We catch up with Angolan artist, Pongo, to find out about a few tracks that have influenced her sound and her new EP, Baia, as we watch the hypnotic video for her immersive, Dancehall-flecked single, ‘Chora’.
Originally hailing from Angola’s capital city of Luanda, as a kid Pongo was forced to flee to Europe with her family to escape its lengthy and violent civil war. Eventually settling in Lisbon, her turbulent experiences are borne out across the Baia EP, a gutsy debut which blends Portuguese lyrics with nods to the Angolan genre of Kiduro – a hybrid which assimilates soca and samba – alongside a fondness for more western touchstones like techno & bass music.
The immersive, Dancehall-flecked ‘Chora’ – taking its title from the Portuguese word for ‘cry’ – itself rides atop crisp bursts of steel drum and snares, which ebb & flow beneath a smoothly assured vocal.
We caught up with the artist to find out about a few tracks that have influenced her and her sound.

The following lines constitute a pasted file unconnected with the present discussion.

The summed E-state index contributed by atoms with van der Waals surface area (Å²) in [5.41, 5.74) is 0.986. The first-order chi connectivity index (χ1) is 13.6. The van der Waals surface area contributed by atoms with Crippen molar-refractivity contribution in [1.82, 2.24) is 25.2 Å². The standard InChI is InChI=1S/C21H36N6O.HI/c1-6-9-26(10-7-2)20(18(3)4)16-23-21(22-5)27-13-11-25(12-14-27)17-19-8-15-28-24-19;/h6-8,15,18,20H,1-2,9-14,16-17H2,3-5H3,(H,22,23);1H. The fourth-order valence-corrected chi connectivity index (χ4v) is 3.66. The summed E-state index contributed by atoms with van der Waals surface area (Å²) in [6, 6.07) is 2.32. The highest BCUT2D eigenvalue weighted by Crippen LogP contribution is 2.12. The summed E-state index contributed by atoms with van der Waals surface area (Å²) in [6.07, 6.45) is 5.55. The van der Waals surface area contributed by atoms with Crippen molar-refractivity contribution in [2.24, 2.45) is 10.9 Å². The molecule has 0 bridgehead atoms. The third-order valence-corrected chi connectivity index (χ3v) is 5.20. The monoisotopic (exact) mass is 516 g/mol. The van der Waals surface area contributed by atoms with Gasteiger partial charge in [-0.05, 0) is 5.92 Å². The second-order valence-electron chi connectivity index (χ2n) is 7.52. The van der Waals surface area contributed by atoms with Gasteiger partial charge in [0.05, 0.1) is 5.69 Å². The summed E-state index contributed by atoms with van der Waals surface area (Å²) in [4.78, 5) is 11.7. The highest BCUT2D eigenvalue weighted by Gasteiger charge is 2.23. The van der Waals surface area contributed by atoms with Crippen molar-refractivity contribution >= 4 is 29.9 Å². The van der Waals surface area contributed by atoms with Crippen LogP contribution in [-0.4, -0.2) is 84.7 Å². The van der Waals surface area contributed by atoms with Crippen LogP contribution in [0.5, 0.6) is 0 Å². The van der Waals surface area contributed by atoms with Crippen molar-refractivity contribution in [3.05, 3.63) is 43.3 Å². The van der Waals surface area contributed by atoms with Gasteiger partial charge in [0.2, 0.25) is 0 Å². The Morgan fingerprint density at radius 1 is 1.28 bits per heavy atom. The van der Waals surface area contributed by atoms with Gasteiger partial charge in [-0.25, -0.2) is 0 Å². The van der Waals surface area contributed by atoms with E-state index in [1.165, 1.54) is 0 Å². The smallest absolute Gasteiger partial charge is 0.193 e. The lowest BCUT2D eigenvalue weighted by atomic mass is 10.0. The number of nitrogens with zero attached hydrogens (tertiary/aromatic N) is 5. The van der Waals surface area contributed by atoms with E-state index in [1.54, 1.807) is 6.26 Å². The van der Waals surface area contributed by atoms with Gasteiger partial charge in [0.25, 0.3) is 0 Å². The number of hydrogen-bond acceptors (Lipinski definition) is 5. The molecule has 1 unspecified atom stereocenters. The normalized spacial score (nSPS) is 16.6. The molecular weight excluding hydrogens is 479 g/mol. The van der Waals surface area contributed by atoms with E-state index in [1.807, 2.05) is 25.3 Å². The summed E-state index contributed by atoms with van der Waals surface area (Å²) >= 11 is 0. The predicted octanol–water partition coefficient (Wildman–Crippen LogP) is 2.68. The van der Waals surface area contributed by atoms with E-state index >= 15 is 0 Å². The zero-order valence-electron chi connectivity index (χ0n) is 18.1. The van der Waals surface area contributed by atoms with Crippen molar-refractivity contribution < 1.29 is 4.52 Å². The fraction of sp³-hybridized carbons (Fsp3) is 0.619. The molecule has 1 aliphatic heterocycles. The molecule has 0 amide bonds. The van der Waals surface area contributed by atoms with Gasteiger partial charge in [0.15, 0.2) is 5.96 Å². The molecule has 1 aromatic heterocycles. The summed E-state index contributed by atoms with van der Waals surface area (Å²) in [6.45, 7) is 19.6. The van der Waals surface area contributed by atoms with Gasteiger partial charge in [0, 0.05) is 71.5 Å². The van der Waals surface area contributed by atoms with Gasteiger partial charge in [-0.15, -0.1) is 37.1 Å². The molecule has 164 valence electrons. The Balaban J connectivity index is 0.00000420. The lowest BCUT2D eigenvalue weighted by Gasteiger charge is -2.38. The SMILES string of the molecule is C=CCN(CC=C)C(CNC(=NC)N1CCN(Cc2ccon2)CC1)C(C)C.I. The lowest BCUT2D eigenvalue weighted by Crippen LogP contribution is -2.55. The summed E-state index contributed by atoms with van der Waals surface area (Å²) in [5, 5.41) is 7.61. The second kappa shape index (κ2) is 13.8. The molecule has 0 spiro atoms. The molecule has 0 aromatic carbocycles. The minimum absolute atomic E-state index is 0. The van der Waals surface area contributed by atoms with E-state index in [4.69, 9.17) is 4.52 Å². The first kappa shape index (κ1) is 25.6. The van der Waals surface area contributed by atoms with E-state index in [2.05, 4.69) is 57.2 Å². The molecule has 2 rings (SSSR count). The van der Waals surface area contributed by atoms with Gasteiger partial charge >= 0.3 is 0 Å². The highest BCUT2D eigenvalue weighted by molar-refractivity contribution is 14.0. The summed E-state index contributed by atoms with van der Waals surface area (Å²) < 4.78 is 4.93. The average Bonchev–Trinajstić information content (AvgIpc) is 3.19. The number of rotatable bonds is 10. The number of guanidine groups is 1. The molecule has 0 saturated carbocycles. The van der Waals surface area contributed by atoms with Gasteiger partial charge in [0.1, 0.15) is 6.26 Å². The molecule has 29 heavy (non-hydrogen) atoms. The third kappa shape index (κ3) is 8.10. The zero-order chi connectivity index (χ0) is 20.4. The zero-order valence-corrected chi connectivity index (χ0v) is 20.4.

Zouk Machine- Sove Lanmou
I like listening to this song. It makes me travel in time and feel love. These African sounds touch my heart and my mind.
Almeida – N’gapa
In Kimbundo, the traditional language of Angola, the title means sorcerer. It’s a mix of Semba and Kazukuta, musical styles from Angola.
When I listen to this song, I miss this country and my family who stayed there. I immediately remember the Range district in Lauanda, the friendliness, games and dances in the backyard of my grandmother’s house.
Don Caetano- Dilema
In this Semba song (an Angolan musical style) I feel the pride and emancipation of my people and their history in relation to slavery.
Brenda Fassie – Vul’indlela
In this song, I feel the freedom and the expression of a very strong woman and black power, although I do not understand the meaning of the words. She is a very inspiring woman for me.
Awilo Lomgoba- Coupé Bibamba
This song reminds me of the origin of my passion for dance and the immediate freedom it has given me.